The use of inhaled corticosteroids for the treatment of COPD is controversial, and results of major trials are mixed.

 The term chronic obstructive pulmonary disease (COPD) refers to a spectrum of chronic pulmonary diseases characterized by shortness of breath, coughing, sputum production, airflow limitation, and impaired gas exchange.1 COPD affects as many as 30 million people in the United States,2-4 and represents the fourth leading cause of death and our most rapidly growing public health problem.3,5 The death rate from COPD has increased by more than 20% in the past decade.5 The mortality rate 10 years after diagnosis is greater than 50%, and this percentage is on the rise.6 Cigarette smoking is by far the most important etiologic factor. Although we have made strides in the United States to decrease smoking rates, COPD prevalence and mortality are still increasing in most of the world and likely will continue to rise in response to increases in smoking, particularly by women and adolescents.2

Clinical Manifestations
The preclinical course of patients with COPD is highly variable. Patients with a history of lung disease early in life may exhibit reduced pulmonary function in adulthood. Smoking in patients with a history of childhood lung disease may lead to a progressive decline in lung function. Other patients who smoke probably begin adulthood with normal lung function. Forced expiratory volume in 1 second (FEV1) usually remains within normal limits until middle age, when a rapid decline in pulmonary function ensues. Generally, this decline stops in patients who quit smoking. The clinical symptoms of COPD usually appear in patients who continue to smoke.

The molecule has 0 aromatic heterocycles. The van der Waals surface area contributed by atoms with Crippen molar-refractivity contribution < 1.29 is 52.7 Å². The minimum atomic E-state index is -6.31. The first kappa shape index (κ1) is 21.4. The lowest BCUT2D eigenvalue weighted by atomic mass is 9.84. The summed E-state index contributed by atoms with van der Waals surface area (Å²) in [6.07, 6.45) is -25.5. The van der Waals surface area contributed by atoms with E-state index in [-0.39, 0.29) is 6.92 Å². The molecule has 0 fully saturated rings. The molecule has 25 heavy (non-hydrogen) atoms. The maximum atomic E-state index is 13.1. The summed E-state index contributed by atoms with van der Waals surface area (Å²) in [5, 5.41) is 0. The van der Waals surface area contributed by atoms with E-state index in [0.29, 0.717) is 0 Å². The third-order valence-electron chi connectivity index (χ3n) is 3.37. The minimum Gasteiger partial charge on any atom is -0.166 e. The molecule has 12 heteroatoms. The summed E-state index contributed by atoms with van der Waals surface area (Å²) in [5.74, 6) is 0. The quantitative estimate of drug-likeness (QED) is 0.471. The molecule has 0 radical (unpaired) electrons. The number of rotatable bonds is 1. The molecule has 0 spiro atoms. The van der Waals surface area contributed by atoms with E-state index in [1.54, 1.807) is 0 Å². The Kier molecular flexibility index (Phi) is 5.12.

Patients with COPD generally present with shortness of breath, cough, and/or wheezing. Coughing usually indicates excess mucus production. The shortness of breath is a result of increased work of breathing through obstructed airways, and is usually initially associated with increasing levels of exertion. Over time, the dyspnea worsens to the point of occurring at rest. Wheezing occurs as a result of airway narrowing, mucosal edema, and retained secretions. Classically, patients with chronic pulmonary disease have been described as either “blue bloaters” or “pink puffers.” Blue bloaters have central cyanosis with secondary polycythemia and edema. Arterial blood gas (ABG) evaluation usually reveals evidence of hypoxemia (Po2, 45-55 mm Hg), carbon dioxide retention (Pco2, 50-60 mm Hg), and compensated respiratory acidosis (pH, 7.38-7.42).7 Pink puffers do not have secondary polycythemia, and edema is not present. They have less hypoxemia (Po2, 60-80 mm Hg) and no carbon dioxide retention (Pco2, 30-40 mm Hg).7 Many patients have features of both conditions.

General Principles of Management
There are four general principles of management of the patient with COPD: (1) slow disease progression; (2) prevent infection; (3) treat reversible symptoms; and (4) educate patients. The respiratory care practitioner is intimately involved in all four cornerstones of care.

Slow Disease Progression
If the extent of disease is not completely irreversible (end-stage), progression of disease can be slowed by smoking cessation, reduction of exposure to environmental or occupational irritants, and therapy with supplemental oxygen.

Prevent Infection